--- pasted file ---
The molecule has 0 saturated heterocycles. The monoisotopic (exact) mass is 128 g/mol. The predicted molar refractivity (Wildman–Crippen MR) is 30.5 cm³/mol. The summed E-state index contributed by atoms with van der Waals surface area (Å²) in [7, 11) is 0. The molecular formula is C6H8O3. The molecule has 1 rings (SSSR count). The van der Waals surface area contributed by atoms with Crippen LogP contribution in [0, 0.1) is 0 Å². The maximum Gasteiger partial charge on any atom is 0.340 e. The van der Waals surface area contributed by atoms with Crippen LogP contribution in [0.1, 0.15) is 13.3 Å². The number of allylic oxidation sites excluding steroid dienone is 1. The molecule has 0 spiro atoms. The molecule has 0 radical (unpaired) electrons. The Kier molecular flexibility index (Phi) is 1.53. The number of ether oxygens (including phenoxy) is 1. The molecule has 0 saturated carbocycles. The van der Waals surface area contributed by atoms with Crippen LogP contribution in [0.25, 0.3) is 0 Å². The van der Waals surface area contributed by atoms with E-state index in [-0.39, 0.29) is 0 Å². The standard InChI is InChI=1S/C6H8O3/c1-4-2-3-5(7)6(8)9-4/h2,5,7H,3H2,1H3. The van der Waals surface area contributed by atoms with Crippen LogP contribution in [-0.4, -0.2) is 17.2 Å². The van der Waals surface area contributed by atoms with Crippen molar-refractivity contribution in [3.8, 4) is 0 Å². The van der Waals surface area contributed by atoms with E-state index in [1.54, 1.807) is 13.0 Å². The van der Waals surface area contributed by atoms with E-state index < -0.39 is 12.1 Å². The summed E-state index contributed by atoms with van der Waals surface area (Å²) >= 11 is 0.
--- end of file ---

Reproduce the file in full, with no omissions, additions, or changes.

The molecule has 0 saturated heterocycles. The monoisotopic (exact) mass is 128 g/mol. The predicted molar refractivity (Wildman–Crippen MR) is 30.5 cm³/mol. The summed E-state index contributed by atoms with van der Waals surface area (Å²) in [7, 11) is 0. The molecular formula is C6H8O3. The molecule has 1 rings (SSSR count). The van der Waals surface area contributed by atoms with Crippen LogP contribution in [0, 0.1) is 0 Å². The maximum Gasteiger partial charge on any atom is 0.340 e. The van der Waals surface area contributed by atoms with Crippen LogP contribution in [0.1, 0.15) is 13.3 Å². The number of allylic oxidation sites excluding steroid dienone is 1. The molecule has 0 spiro atoms. The molecule has 0 radical (unpaired) electrons. The Kier molecular flexibility index (Phi) is 1.53. The number of ether oxygens (including phenoxy) is 1. The molecule has 0 saturated carbocycles. The van der Waals surface area contributed by atoms with Crippen LogP contribution in [0.25, 0.3) is 0 Å². The van der Waals surface area contributed by atoms with E-state index in [-0.39, 0.29) is 0 Å². The standard InChI is InChI=1S/C6H8O3/c1-4-2-3-5(7)6(8)9-4/h2,5,7H,3H2,1H3. The van der Waals surface area contributed by atoms with Crippen LogP contribution in [-0.4, -0.2) is 17.2 Å². The van der Waals surface area contributed by atoms with Crippen molar-refractivity contribution in [3.8, 4) is 0 Å². The van der Waals surface area contributed by atoms with E-state index in [1.54, 1.807) is 13.0 Å². The van der Waals surface area contributed by atoms with E-state index < -0.39 is 12.1 Å². The summed E-state index contributed by atoms with van der Waals surface area (Å²) >= 11 is 0.